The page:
Wood Business

Runs deep: White River sawmill flourishes despite challenges

October 31, 2022  By Peter Kuitenbrouwer

Frank Dottori revived the shuttered mill with help from community.

White River, Ont., about 1,000 kilometres northwest of Toronto, has three claims to fame:

  • A lieutenant from Winnipeg, on his way to fight in France during the First World War, bought a bear cub in White River in 1914 for $20 while passing through on the main CPR train line. He named the bear “Winnie” after his hometown, and donated it to the London Zoo. Christopher Robin Milne got to know the bear at the zoo and named his stuffed bear Winnie-the-Pooh.
  • White River has boasted that it is the coldest place in Canada.
  • White River Forest Products (WRFP), an innovative partnership between the town, the First Nation, and private capital, is a booming random-length sawmill with a strong wood supply, big plans and one major challenge: attracting personnel.

Domtar had shuttered the White River mill in 2007, amid a market slump and challenging labour relations. The community and the Ojibway First Nation of Pic Mobert bought the mill’s assets. They found Frank Dottori, former chief executive of Tembec, a community-minded turnaround pro. Dottori crafted a business deal to reopen the White River mill in 2013, with no government grants, and with ownership shared between the town, the First Nation, and investors, including himself.

“Community ownership is a good model for northern communities,” says Angelo Bazzoni, mayor of White River.

The mill has performed well. Demand for lumber is strong, and White River has access to close to one million cubic metres of wood supply. “We are right in the middle of the forest,” says Dottori, as he leads the way at a brisk pace through a dizzying maze of steel staircases and catwalks. The mill feels a bit like the Millennium Falcon spaceship from Star Wars – rusted, dented, and capable of interstellar travel.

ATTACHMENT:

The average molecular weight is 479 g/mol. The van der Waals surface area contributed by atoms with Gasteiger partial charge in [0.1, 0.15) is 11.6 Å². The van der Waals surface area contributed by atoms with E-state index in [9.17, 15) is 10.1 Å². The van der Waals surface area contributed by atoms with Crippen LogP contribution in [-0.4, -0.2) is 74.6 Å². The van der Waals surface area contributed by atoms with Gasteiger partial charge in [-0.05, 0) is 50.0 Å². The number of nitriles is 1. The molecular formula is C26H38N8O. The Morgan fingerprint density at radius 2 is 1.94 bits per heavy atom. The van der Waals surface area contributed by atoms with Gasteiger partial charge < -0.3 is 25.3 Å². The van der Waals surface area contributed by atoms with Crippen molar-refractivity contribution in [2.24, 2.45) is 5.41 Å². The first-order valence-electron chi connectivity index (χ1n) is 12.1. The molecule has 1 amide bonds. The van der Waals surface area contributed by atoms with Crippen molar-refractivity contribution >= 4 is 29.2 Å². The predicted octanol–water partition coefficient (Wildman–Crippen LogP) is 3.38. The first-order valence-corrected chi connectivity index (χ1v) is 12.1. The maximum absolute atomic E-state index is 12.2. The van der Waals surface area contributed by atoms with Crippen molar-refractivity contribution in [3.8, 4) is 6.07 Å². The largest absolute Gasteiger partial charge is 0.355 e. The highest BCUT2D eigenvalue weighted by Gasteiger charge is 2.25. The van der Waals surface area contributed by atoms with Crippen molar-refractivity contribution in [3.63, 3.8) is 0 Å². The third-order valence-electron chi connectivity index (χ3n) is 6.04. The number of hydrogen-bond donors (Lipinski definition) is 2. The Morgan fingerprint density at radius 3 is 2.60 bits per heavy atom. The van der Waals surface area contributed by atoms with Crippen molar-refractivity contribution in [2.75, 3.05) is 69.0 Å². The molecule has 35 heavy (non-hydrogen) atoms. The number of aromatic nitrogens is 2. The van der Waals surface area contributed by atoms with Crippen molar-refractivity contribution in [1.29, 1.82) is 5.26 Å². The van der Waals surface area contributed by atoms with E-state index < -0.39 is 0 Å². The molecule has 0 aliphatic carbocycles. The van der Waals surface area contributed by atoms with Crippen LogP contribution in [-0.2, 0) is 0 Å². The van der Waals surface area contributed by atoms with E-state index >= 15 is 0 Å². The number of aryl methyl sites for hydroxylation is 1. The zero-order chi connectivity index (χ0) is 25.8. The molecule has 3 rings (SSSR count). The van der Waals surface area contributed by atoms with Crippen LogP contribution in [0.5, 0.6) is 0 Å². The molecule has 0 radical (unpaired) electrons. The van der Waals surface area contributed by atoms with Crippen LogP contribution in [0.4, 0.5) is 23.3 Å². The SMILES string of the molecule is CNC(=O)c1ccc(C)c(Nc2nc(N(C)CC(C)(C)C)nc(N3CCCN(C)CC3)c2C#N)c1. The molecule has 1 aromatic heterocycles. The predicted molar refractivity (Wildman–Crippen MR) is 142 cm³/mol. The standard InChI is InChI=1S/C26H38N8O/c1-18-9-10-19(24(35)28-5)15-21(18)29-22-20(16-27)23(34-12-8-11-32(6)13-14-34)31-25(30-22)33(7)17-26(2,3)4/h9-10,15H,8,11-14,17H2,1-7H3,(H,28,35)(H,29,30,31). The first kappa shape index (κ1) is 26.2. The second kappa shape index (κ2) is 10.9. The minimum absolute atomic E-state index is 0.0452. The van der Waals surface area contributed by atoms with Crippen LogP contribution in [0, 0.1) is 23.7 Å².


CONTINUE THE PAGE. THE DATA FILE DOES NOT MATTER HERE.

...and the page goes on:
“We have the lowest hauling costs,” Dottori says. “All of our resource is within 90 or 100 km from the plant.” Loggers supply the mill with 65 per cent jack pine, 30 per cent black spruce and about five per cent balsam fir.

To make the mill successful, Dottori invested in Hornepayne Lumber and Hornepayne Power about 100 km away, which consumes the bark from the White River mill; a pulp mill in Terrace Bay takes the White River wood chips.

Facing labour shortage

White River Forest Products is debt-free, but does face a significant challenge: a shortage of labour. About 160 people work at the mill, along with another 250 through contractors and suppliers. The mill hires as many First Nations people as will work, but needs more staff. “We are short 26 people,” Dottori says. “We need equipment operators, electricians, millwrights and engineers.”

Capital expenditures are underway to modernize the mill.

And now the mill faces another personnel challenge: in the top job. In August, Dottori retired from White River, and sold his stakes in the businesses, including WRFP, the Hornepayne mill and the Hornepayne power plant, to the Toronto-based investment firm Kensington Capital Partners Ltd. and five high-net-worth individuals, one of whom is Tom Kennedy, the chairman of Kensington.

Dottori says Kensington offered to sell him the whole business, or buy him out. “It’s one of the toughest decisions,” he says, “because this thing has so much potential. This thing has made a lot of money. This is a hell of an opportunity for anyone who wants to buy in it and invest in it. B.C. is cutting back, and in Quebec there is not much room for growth. Ontario has some of the lowest cost, best mills in Canada.”

Kennedy, whose investor group now owns 70 per cent of the mill, says, “Kudos to Frank. He created a ton of value up there and ballpark 400 to 500 jobs.”

Kennedy says he would sell the operations to the right buyer. “In the lumber business in the last two or three years there has been a reasonable amount of consolidation. If somebody came along and made us an offer we would consider it.”

While White River right now produces 125 to 130 million bdft, Dottori says it has the potential to increase to 175 million bdft.

“Labour is one of the biggest handicaps we have,” Dottori says. “We can’t get people.”

Easing labour crunch via immigration

About 30 per cent of the mill’s workforce come from First Nations, Dottori says. But, Bazonni says, the mill competes with mines, which pay more. To staff up, the mill has brought in immigrants and refugees from as far away as Afghanistan, Colombia, Guatemala, India, Lebanon, Mexico, Syria and Ukraine.